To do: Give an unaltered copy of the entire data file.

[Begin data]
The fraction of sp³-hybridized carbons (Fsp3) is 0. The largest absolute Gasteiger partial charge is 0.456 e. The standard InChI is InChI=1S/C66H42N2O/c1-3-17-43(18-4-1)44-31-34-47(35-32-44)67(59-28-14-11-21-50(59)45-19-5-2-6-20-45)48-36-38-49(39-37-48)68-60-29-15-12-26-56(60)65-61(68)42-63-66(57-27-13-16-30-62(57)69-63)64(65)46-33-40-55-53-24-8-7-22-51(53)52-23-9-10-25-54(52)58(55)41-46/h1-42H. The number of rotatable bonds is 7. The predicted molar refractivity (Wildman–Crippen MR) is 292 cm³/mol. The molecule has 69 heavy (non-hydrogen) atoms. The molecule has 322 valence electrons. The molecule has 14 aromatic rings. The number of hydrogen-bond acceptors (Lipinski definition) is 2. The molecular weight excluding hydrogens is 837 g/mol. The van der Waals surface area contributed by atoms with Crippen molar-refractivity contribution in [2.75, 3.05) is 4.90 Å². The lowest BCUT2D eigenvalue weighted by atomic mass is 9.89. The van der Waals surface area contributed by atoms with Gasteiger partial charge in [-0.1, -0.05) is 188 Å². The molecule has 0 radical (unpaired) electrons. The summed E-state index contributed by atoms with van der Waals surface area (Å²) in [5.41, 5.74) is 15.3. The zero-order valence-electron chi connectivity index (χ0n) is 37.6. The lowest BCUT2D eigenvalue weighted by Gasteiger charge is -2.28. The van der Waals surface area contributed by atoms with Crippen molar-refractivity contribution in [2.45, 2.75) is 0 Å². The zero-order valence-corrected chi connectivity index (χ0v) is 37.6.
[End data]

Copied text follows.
The fraction of sp³-hybridized carbons (Fsp3) is 0. The largest absolute Gasteiger partial charge is 0.456 e. The standard InChI is InChI=1S/C66H42N2O/c1-3-17-43(18-4-1)44-31-34-47(35-32-44)67(59-28-14-11-21-50(59)45-19-5-2-6-20-45)48-36-38-49(39-37-48)68-60-29-15-12-26-56(60)65-61(68)42-63-66(57-27-13-16-30-62(57)69-63)64(65)46-33-40-55-53-24-8-7-22-51(53)52-23-9-10-25-54(52)58(55)41-46/h1-42H. The number of rotatable bonds is 7. The predicted molar refractivity (Wildman–Crippen MR) is 292 cm³/mol. The molecule has 69 heavy (non-hydrogen) atoms. The molecule has 322 valence electrons. The molecule has 14 aromatic rings. The number of hydrogen-bond acceptors (Lipinski definition) is 2. The molecular weight excluding hydrogens is 837 g/mol. The van der Waals surface area contributed by atoms with Crippen molar-refractivity contribution in [2.75, 3.05) is 4.90 Å². The lowest BCUT2D eigenvalue weighted by atomic mass is 9.89. The van der Waals surface area contributed by atoms with Gasteiger partial charge in [-0.1, -0.05) is 188 Å². The molecule has 0 radical (unpaired) electrons. The summed E-state index contributed by atoms with van der Waals surface area (Å²) in [5.41, 5.74) is 15.3. The zero-order valence-electron chi connectivity index (χ0n) is 37.6. The lowest BCUT2D eigenvalue weighted by Gasteiger charge is -2.28. The van der Waals surface area contributed by atoms with Crippen molar-refractivity contribution in [2.45, 2.75) is 0 Å². The zero-order valence-corrected chi connectivity index (χ0v) is 37.6.